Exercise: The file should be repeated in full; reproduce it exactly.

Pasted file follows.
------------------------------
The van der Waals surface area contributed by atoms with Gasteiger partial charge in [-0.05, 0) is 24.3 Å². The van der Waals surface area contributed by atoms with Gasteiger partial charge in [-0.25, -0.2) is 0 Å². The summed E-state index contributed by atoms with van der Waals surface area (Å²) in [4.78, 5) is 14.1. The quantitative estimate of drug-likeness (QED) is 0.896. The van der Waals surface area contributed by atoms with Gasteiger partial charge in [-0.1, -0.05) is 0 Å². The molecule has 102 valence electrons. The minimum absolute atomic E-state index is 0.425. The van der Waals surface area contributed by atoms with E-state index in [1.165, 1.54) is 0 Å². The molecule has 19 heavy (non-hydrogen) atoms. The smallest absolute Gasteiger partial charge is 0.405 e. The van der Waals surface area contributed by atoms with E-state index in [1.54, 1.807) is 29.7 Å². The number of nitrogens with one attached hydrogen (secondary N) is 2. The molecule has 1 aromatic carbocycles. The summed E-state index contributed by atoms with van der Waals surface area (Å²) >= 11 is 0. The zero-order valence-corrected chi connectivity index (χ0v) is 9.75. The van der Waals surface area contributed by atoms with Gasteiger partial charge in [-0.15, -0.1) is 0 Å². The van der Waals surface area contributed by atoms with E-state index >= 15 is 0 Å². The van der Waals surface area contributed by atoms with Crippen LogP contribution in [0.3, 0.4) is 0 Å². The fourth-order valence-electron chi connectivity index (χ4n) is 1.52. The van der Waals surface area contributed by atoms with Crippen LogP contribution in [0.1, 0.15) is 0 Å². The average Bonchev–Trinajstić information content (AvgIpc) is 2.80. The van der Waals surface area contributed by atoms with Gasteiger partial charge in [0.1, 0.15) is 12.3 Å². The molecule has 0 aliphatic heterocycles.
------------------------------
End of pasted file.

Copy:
The van der Waals surface area contributed by atoms with Gasteiger partial charge in [-0.05, 0) is 24.3 Å². The van der Waals surface area contributed by atoms with Gasteiger partial charge in [-0.25, -0.2) is 0 Å². The summed E-state index contributed by atoms with van der Waals surface area (Å²) in [4.78, 5) is 14.1. The quantitative estimate of drug-likeness (QED) is 0.896. The van der Waals surface area contributed by atoms with Gasteiger partial charge in [-0.1, -0.05) is 0 Å². The molecule has 102 valence electrons. The minimum absolute atomic E-state index is 0.425. The van der Waals surface area contributed by atoms with E-state index in [1.165, 1.54) is 0 Å². The molecule has 19 heavy (non-hydrogen) atoms. The smallest absolute Gasteiger partial charge is 0.405 e. The van der Waals surface area contributed by atoms with E-state index in [1.54, 1.807) is 29.7 Å². The number of nitrogens with one attached hydrogen (secondary N) is 2. The molecule has 1 aromatic carbocycles. The summed E-state index contributed by atoms with van der Waals surface area (Å²) >= 11 is 0. The zero-order valence-corrected chi connectivity index (χ0v) is 9.75. The van der Waals surface area contributed by atoms with Gasteiger partial charge in [-0.15, -0.1) is 0 Å². The van der Waals surface area contributed by atoms with E-state index >= 15 is 0 Å². The van der Waals surface area contributed by atoms with Crippen LogP contribution in [0.3, 0.4) is 0 Å². The fourth-order valence-electron chi connectivity index (χ4n) is 1.52. The van der Waals surface area contributed by atoms with Crippen LogP contribution in [0.1, 0.15) is 0 Å². The average Bonchev–Trinajstić information content (AvgIpc) is 2.80. The van der Waals surface area contributed by atoms with Gasteiger partial charge in [0.1, 0.15) is 12.3 Å². The molecule has 0 aliphatic heterocycles.